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Home | Will, Will Disputes & Estate Law | Power of Attorney

Enduring Power of Attorney

An enduring power of attorney is a legal document by which you authorise a person to make financial decisions on your behalf such as:

  • Taking money out of your bank account;
  • Paying your bills;
  • Selling or purchasing property, shares or other assets; and
  • Signing legal documents, leases, mortgages.

For certain transactions your power of attorney may need to be registered at the Land and Property Information NSW (LPI) and a registration fee applies.

Appointing a Power of Attorney

The most important decision you must make is who you appoint as your enduring power of attorney. The person you appoint must be someone you completely trust to act in your best interest.

If you appoint more than one attorney you must decide if they are to act either:

  1. Jointly – all appointed attorneys must sign all documents; or
  2. Jointly and severally – each appointed attorney can act separately from the other attorneys.

An enduring power of attorney continues to operate even after you lose the capacity to make decisions for yourself. Your power of attorney appointment ends on your death and your will then becomes active.

Cancelling your Power of Attorney

You can cancel your power of attorney at any time but you must have the capacity to do so and you must advise your appointed attorney in writing that the power of attorney has been cancelled. This is called revoking your power of attorney.  

The power of attorney document must be signed by you, and your signature must be witnessed by a lawyer or clerk of the court. The document must also be signed by the person you are appointing as your attorney, acknowledging their acceptance to act in your best interest.

FAQ

Do I need an Enduring Power of Attorney?

Do I need an Enduring Power of Attorney?

An enduring power of attorney is essential in the event of severe incapacity such as:

  • Stoke
  • Dementia
  • Alzheimer’s
  • Debilitating accident

In the event you lose capacity to manage your own financial affairs and you have not appointed an attorney your affairs may be frozen and an application for a financial management order may be necessary. The making of a financial management order means that all or part of your financial affairs will be subject to management under the NSW Trustee & Guardian.

If I make a power of attorney, will I lose control of my affairs?

If I make a power of attorney, will I lose control of my affairs?

Making a power of attorney does not mean you will automatically lose control of your financial affairs. If you retain the capacity to make decisions for yourself, you will still manage your affairs as usual. The only difference is that you have given certain powers to another person. You can choose the powers and conditions for how the other person is to act when you make the power of attorney document. You can revoke a power of attorney at any time as long as you still retain the capacity to make decisions for yourself.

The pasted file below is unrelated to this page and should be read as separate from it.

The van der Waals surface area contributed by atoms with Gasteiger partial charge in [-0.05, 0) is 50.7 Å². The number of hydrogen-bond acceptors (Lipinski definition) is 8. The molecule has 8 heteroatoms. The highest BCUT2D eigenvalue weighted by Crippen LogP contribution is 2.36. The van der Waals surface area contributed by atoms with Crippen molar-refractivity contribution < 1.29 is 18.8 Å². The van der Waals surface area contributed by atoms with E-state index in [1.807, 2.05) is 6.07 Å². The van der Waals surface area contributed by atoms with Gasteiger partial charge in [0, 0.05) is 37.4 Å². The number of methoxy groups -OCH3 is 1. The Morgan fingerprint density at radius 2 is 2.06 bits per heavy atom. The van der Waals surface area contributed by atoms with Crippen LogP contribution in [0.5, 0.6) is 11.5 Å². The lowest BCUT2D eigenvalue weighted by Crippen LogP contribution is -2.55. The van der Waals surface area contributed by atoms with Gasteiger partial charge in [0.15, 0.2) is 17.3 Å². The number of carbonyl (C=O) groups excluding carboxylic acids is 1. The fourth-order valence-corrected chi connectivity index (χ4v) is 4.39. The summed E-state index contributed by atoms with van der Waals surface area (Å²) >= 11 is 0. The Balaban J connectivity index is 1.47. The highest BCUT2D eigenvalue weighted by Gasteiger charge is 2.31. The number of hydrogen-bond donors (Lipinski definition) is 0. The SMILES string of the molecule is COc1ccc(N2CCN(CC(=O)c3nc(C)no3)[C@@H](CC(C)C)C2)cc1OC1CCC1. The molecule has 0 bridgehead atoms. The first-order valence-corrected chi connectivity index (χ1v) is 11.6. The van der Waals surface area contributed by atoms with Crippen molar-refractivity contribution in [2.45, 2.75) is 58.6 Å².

When does the appointment of an attorney take effect?

When does the appointment of an attorney take effect?

You can choose when an appointment takes effect, whether it is from the date you sign the document, the date the appointment is accepted, or upon some other event such as medical evidence being provided to the effect you have lost capacity.

What is the difference between a general and enduring power of attorney?

What is the difference between a general and enduring power of attorney?

A general power of attorney only operates whenever you retain capacity.

An enduring power of attorney continues to operate after you have lost capacity, which is why many people choose to make their appointments enduring. This ensures someone you trust will look after your affairs for you in the event you can't look after them yourself.

How many attorneys can I appoint?

How many attorneys can I appoint?

You can appoint more than one person as your attorney, and you can appoint them so they must act together or so they can make decisions independently of the other. You can also nominate substitute attorneys in the event they resign or are incapable of continuing to act as your attorney.

It is a good idea to limit the number of people you appoint to be your attorney at any one time. Practical considerations such as how close they are to you, how experienced they are at handling financial matters and whether they can work with any other appointed attorneys should also be considered.

What duties and responsibilities does a power of attorney have?

What duties and responsibilities does a power of attorney have?

Your attorney must always act in your best interests. They can be liable to you if they act in a manner contrary to your interests.

In general, attorneys must ensure they always place your interests above their own, avoid conflicts of interest, act in accordance with your instructions and directions, keep their finances separate form yours and keep good records of any dealings they undertake on your behalf.

Who should I appoint as my power of attorney?

Who should I appoint as my power of attorney?

You should only appoint people you trust as your attorney. You will be relying on them to act diligently and faithfully in the execution of their duties; and in your best interests.

What can't my power of attorney do?

What can't my power of attorney do?

Your attorney cannot:

  • Make a Will for you;
  • Vote for you;
  • Manage your personal and lifestyle affairs; or
  • Contest to medical treatment.

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